Friday

22nd Jun 2018

Austria, Luxembourg to play ball in tax clampdown

  • Some €1 trillion are lost yearly to tax evasion (Photo: bundesbank.de)

Germany expects Austria and Luxembourg to take part in an EU-wide effort to clamp down on tax evasion, even though the two countries last week blocked a key EU proposal on the topic.

An EU summit devoted to tax evasion on Wednesday (22 May) is not meant to "pressure" Austria and Luxembourg, but the German government expects the two countries to eventually back an initiative they blocked last week, a senior German official said Tuesday in Berlin.

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The official underlined the significance of the Austrian and Luxembourg finance ministers last week agreeing to give a mandate to the European Commission for savings tax deals with Switzerland, Andorra, Liechtenstein, Monaco and San Marino.

"If they agreed to automatic data exchanges between the EU and these five countries, it also implies they will participate in the automatic data exchange within the EU. Or else it would make no sense. So we see a pretty clear link here," the source said.

Meanwhile, in Brussels, EU officials also expressed their hope that the Wednesday summit will bring about "some movement" from the Austrian and Luxembourg delegations.

The mandate agreed last week was a "significant breakthrough", but EU states still need to "step up efforts in agreeing the EU savings tax directive," Irish foreign minister Eamon Gilmore said Tuesday in a press conference after chairing a preparatory meeting ahead of the summit.

EU administrative affairs commissioner Maros Sefcovic also said it was "very good" that ministers agreed on the mandate, "but the real test is whether we can deliver quick progress on the savings directive" blocked by Austria and Luxembourg.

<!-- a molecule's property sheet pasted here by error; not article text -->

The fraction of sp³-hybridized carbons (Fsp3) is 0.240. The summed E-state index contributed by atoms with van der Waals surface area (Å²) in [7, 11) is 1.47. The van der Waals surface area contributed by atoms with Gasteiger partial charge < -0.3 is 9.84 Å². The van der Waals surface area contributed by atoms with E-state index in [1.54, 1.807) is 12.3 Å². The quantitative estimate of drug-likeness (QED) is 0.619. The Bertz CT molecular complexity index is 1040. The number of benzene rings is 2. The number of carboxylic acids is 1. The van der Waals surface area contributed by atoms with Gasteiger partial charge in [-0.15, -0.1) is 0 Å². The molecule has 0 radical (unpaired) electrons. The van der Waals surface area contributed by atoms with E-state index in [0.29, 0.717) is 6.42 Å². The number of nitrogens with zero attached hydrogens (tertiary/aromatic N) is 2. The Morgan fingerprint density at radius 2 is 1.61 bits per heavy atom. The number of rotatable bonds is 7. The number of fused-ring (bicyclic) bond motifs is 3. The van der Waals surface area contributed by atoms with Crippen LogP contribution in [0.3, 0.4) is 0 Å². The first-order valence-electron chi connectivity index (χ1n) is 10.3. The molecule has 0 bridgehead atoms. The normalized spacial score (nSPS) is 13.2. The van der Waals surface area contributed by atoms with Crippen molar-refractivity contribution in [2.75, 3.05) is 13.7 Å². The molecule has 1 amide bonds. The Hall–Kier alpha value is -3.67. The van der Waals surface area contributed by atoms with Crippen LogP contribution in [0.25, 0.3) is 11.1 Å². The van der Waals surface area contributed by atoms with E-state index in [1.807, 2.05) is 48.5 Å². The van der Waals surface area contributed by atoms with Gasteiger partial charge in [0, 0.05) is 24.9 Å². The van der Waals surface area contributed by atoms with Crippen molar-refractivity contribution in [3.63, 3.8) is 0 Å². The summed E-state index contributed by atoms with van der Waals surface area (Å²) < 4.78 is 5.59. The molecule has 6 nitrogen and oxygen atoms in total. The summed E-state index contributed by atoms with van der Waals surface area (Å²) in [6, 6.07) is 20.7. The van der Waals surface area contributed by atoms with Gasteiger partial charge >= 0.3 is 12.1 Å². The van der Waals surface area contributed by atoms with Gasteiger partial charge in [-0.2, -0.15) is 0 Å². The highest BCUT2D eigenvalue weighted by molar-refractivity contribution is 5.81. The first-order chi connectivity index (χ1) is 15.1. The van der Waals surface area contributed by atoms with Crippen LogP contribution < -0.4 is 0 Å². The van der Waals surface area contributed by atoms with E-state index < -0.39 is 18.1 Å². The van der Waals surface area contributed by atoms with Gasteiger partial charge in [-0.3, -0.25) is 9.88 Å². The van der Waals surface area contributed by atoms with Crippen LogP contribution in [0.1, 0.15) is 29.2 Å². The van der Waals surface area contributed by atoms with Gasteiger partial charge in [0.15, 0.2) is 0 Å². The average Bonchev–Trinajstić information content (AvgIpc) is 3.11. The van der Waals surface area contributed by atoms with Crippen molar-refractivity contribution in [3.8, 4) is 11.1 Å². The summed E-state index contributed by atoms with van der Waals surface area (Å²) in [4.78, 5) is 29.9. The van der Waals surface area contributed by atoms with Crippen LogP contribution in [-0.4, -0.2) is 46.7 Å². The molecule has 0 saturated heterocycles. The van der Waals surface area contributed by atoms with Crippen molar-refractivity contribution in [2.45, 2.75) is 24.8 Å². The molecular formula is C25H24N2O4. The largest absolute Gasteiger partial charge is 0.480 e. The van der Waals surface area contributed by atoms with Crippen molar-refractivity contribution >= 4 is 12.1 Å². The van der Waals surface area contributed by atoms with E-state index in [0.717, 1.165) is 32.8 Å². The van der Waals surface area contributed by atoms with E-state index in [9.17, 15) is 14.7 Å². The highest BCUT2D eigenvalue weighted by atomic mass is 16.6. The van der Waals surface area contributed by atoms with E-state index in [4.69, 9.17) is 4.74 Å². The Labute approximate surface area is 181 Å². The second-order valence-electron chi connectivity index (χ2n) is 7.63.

With general elections due end of September, the two largest Austrian parties that form the ruling coalition - the Social-Democrats of Prime Minister Werner Faymann and the Conservatives of finance minister Maria Fekter - are at odds on whether to support the scheme or not.

Luxembourg, meanwhile, has said it will participate in the automatic exchange from 2015 on, although last week it backed the Austrian stance.

On Tuesday, Luxembourg repeated its position to the US, promising it will share information about bank accounts held by US citizens and residents from 2015 on.

"Luxembourg wishes to see the same conditions apply to all competing financial centres and to see the automatic exchange of information accepted as the international standard," a statement of the Luxembourg finance ministry said.

A large trove of offshore accounts leaked to several international newspapers has stepped up pressure on governments to clamp down on tax havens and go after unpaid taxes. Estimates put the lost tax revenues at €1 trillion yearly.

Analysis

Why is Austria so keen on bank secrecy?

Privacy concerns and the fear of losing big money from abroad are the main reasons why Austria is still holding out against an EU scheme to lift bank secrecy in Europe.

Greece and creditors proclaim 'end of crisis'

After late-night talks, the Eurogroup agreed on a €15bn disbursement and debt relief measures for Greece, while setting out a tight monitoring when the bailout ends in August.

Opinion

The risks behind the 'green bond' boom

The EU should not overuse the financial system in order to achieve environmental goals, or it risks the emergence of a green bond bubble which would be detrimental to the financial sector and hinder the achievement of climate targets.

Opinion

Eurozone needs institutional reform

Both the examples of Greece and Italy test the limits of a system with inherent weaknesses that feeds internal gaps, strengthens deficits and debts in the European South, and surpluses in the European North respectively.

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